Rapper Young Thug's trial has been repeatedly delayed over the past year - but then another setback occurred Wednesday in court.

Videos and photo stills of the jury's faces made their way onto social media in the rapper's trial. Reportedly during a live stream of the trial, the camera shifted its angle to show the jury instead of Detective Mark Belknap, from the Atlanta Police Department's Gang unit, who was on the stand at the time.

Superior Court Chief Judge Ural Glanville called a meeting with all the attorneys in his chambers shortly after the videos appeared online. After the judge and lawyers came back into the courtroom, Judge Glanville asked the media to stop filming the trial and only audio record.

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The rapper is on trial for racketeering and gang charges (

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He said it was "due to some security issues" with the "inadvertent recording of some of our jurors in the front row" that he asked this of the media in attendance. The Law & Crime Network decided to zoom in on a water bottle in front of the detective while he testified in order to comply with the judge's request. The trial then continued for the rest of the day without a hitch.

This wasn't the first setback in the trial. Jury selection took eleven months and earlier this week Young Thug's lawyer, Brian Steel raised a motion for a mistrial.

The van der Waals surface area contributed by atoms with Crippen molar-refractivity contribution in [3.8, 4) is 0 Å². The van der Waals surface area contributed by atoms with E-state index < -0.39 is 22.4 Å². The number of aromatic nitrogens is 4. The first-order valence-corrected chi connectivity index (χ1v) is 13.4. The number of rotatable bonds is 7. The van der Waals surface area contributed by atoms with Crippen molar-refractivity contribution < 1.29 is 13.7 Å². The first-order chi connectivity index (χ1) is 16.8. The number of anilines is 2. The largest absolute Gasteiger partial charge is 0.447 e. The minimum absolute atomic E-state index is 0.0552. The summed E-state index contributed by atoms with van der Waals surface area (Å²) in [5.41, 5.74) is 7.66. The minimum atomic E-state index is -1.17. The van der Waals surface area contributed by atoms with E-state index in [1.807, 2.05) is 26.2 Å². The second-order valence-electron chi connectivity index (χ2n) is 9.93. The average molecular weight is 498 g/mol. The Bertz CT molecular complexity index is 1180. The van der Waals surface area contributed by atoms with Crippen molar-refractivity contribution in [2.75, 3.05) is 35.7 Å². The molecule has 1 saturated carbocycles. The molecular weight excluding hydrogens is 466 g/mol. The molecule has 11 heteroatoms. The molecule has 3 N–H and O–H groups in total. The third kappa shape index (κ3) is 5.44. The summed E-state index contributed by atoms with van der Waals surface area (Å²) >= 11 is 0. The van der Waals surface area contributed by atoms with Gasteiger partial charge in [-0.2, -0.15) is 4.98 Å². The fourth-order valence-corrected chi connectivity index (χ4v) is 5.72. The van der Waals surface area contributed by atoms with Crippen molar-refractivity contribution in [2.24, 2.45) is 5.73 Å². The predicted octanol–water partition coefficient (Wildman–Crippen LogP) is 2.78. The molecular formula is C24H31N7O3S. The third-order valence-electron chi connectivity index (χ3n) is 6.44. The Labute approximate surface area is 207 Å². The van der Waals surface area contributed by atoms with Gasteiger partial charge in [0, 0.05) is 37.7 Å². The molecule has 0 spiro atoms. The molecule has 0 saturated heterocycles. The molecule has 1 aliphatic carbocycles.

He asked for it after claiming prosecutor Adriane Love presented PowerPoint slides to the jury that were not provided to the defense beforehand. Judge Glanville denied his request.

Some of his lyrics will be used as evidence (

Young Thug's trial started earlier this week in Atlanta, Georgia a year after he was indicted on gang and racketeering charges along with over two dozen people. The rapper, legal name Jeffery Lamar Williams, has been accused of helping find a violent street gang in 2012 named YSL - short for Young Slime Life.

Prosecutors think that YSL is associated with the Bloods gang and accuse them of being connected to shootings, carjacking, and killings. However, Young Thug's lawyers are arguing that YSL is just a music label and nothing more.

Judge Glanville last week ruled that the prosecution can use a set of 17 lyrics from Young Thug's songs to make a case to the jury that it connects him to the crimes they are accusing him of.

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